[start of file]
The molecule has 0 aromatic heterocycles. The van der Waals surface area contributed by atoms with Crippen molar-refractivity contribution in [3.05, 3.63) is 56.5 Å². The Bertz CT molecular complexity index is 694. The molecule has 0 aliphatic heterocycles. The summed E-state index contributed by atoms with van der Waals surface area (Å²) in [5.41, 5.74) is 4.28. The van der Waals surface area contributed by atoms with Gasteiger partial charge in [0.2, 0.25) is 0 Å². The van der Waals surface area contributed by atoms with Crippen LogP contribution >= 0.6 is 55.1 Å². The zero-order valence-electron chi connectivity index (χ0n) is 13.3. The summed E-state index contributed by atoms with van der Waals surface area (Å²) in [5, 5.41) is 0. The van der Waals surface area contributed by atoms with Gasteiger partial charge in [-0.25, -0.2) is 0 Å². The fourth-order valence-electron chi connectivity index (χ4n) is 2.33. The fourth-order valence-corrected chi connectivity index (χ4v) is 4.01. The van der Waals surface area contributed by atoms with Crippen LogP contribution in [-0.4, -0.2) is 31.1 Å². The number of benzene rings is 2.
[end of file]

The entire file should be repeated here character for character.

The molecule has 0 aromatic heterocycles. The van der Waals surface area contributed by atoms with Crippen molar-refractivity contribution in [3.05, 3.63) is 56.5 Å². The Bertz CT molecular complexity index is 694. The molecule has 0 aliphatic heterocycles. The summed E-state index contributed by atoms with van der Waals surface area (Å²) in [5.41, 5.74) is 4.28. The van der Waals surface area contributed by atoms with Gasteiger partial charge in [0.2, 0.25) is 0 Å². The van der Waals surface area contributed by atoms with Crippen LogP contribution >= 0.6 is 55.1 Å². The zero-order valence-electron chi connectivity index (χ0n) is 13.3. The summed E-state index contributed by atoms with van der Waals surface area (Å²) in [5, 5.41) is 0. The van der Waals surface area contributed by atoms with Gasteiger partial charge in [-0.25, -0.2) is 0 Å². The fourth-order valence-electron chi connectivity index (χ4n) is 2.33. The fourth-order valence-corrected chi connectivity index (χ4v) is 4.01. The van der Waals surface area contributed by atoms with Crippen LogP contribution in [-0.4, -0.2) is 31.1 Å². The number of benzene rings is 2.